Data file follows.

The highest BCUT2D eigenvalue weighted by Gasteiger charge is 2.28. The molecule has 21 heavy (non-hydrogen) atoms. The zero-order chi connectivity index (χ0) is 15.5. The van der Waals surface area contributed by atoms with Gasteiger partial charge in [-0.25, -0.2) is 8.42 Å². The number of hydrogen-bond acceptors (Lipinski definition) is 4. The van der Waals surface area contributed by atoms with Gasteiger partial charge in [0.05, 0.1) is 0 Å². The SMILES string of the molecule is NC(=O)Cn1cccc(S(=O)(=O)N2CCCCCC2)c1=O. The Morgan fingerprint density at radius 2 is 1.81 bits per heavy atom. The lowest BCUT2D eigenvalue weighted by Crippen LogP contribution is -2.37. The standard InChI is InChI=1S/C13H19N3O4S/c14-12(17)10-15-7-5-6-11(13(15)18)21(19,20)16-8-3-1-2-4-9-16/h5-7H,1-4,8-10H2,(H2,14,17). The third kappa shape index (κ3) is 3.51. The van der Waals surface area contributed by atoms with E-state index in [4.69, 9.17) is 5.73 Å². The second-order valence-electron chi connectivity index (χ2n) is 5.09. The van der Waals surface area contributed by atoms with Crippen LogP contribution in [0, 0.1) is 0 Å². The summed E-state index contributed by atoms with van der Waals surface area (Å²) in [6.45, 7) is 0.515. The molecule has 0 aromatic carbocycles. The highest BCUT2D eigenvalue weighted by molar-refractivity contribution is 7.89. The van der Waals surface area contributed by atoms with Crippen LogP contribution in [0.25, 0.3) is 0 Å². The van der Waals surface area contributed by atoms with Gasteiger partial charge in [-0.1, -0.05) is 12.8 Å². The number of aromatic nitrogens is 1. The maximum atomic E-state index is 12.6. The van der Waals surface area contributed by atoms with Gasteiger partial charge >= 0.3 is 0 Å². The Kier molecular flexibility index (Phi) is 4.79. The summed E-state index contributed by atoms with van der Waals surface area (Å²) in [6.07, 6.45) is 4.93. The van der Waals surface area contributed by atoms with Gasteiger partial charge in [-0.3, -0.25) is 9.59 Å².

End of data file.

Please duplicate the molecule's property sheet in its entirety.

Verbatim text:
The highest BCUT2D eigenvalue weighted by Gasteiger charge is 2.28. The molecule has 21 heavy (non-hydrogen) atoms. The zero-order chi connectivity index (χ0) is 15.5. The van der Waals surface area contributed by atoms with Gasteiger partial charge in [-0.25, -0.2) is 8.42 Å². The number of hydrogen-bond acceptors (Lipinski definition) is 4. The van der Waals surface area contributed by atoms with Gasteiger partial charge in [0.05, 0.1) is 0 Å². The SMILES string of the molecule is NC(=O)Cn1cccc(S(=O)(=O)N2CCCCCC2)c1=O. The Morgan fingerprint density at radius 2 is 1.81 bits per heavy atom. The lowest BCUT2D eigenvalue weighted by Crippen LogP contribution is -2.37. The standard InChI is InChI=1S/C13H19N3O4S/c14-12(17)10-15-7-5-6-11(13(15)18)21(19,20)16-8-3-1-2-4-9-16/h5-7H,1-4,8-10H2,(H2,14,17). The third kappa shape index (κ3) is 3.51. The van der Waals surface area contributed by atoms with E-state index in [4.69, 9.17) is 5.73 Å². The second-order valence-electron chi connectivity index (χ2n) is 5.09. The van der Waals surface area contributed by atoms with Crippen LogP contribution in [0, 0.1) is 0 Å². The summed E-state index contributed by atoms with van der Waals surface area (Å²) in [6.45, 7) is 0.515. The molecule has 0 aromatic carbocycles. The highest BCUT2D eigenvalue weighted by molar-refractivity contribution is 7.89. The van der Waals surface area contributed by atoms with Crippen LogP contribution in [0.25, 0.3) is 0 Å². The van der Waals surface area contributed by atoms with Gasteiger partial charge in [-0.1, -0.05) is 12.8 Å². The number of aromatic nitrogens is 1. The maximum atomic E-state index is 12.6. The van der Waals surface area contributed by atoms with Gasteiger partial charge >= 0.3 is 0 Å². The Kier molecular flexibility index (Phi) is 4.79. The summed E-state index contributed by atoms with van der Waals surface area (Å²) in [6.07, 6.45) is 4.93. The van der Waals surface area contributed by atoms with Gasteiger partial charge in [-0.3, -0.25) is 9.59 Å².